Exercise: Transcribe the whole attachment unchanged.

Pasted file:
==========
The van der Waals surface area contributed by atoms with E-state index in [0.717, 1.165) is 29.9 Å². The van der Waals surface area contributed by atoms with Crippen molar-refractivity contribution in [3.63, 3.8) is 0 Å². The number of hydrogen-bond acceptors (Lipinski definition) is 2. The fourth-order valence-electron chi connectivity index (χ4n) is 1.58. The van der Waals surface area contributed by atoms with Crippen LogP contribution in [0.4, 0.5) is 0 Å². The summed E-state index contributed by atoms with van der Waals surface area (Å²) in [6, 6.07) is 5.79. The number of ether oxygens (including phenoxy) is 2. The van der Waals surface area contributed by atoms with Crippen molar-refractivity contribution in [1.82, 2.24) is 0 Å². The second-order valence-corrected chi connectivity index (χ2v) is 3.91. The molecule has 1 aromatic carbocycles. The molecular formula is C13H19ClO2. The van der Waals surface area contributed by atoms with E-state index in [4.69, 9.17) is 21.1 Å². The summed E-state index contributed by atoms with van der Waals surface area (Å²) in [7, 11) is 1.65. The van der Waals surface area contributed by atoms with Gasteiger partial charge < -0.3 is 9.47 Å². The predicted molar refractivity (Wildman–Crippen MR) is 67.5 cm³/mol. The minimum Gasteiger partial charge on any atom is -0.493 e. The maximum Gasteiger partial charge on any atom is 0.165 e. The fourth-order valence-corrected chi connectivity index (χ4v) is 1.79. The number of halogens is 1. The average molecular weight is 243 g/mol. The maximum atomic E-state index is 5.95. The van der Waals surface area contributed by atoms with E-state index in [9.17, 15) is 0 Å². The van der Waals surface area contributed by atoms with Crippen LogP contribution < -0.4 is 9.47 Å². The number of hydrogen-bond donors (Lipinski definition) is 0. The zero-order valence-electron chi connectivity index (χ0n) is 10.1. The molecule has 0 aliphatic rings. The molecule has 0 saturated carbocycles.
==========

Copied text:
The van der Waals surface area contributed by atoms with E-state index in [0.717, 1.165) is 29.9 Å². The van der Waals surface area contributed by atoms with Crippen molar-refractivity contribution in [3.63, 3.8) is 0 Å². The number of hydrogen-bond acceptors (Lipinski definition) is 2. The fourth-order valence-electron chi connectivity index (χ4n) is 1.58. The van der Waals surface area contributed by atoms with Crippen LogP contribution in [0.4, 0.5) is 0 Å². The summed E-state index contributed by atoms with van der Waals surface area (Å²) in [6, 6.07) is 5.79. The number of ether oxygens (including phenoxy) is 2. The van der Waals surface area contributed by atoms with Crippen molar-refractivity contribution in [1.82, 2.24) is 0 Å². The second-order valence-corrected chi connectivity index (χ2v) is 3.91. The molecule has 1 aromatic carbocycles. The molecular formula is C13H19ClO2. The van der Waals surface area contributed by atoms with E-state index in [4.69, 9.17) is 21.1 Å². The summed E-state index contributed by atoms with van der Waals surface area (Å²) in [7, 11) is 1.65. The van der Waals surface area contributed by atoms with Gasteiger partial charge < -0.3 is 9.47 Å². The predicted molar refractivity (Wildman–Crippen MR) is 67.5 cm³/mol. The minimum Gasteiger partial charge on any atom is -0.493 e. The maximum Gasteiger partial charge on any atom is 0.165 e. The fourth-order valence-corrected chi connectivity index (χ4v) is 1.79. The number of halogens is 1. The average molecular weight is 243 g/mol. The maximum atomic E-state index is 5.95. The van der Waals surface area contributed by atoms with E-state index in [9.17, 15) is 0 Å². The van der Waals surface area contributed by atoms with Crippen LogP contribution < -0.4 is 9.47 Å². The number of hydrogen-bond donors (Lipinski definition) is 0. The zero-order valence-electron chi connectivity index (χ0n) is 10.1. The molecule has 0 aliphatic rings. The molecule has 0 saturated carbocycles.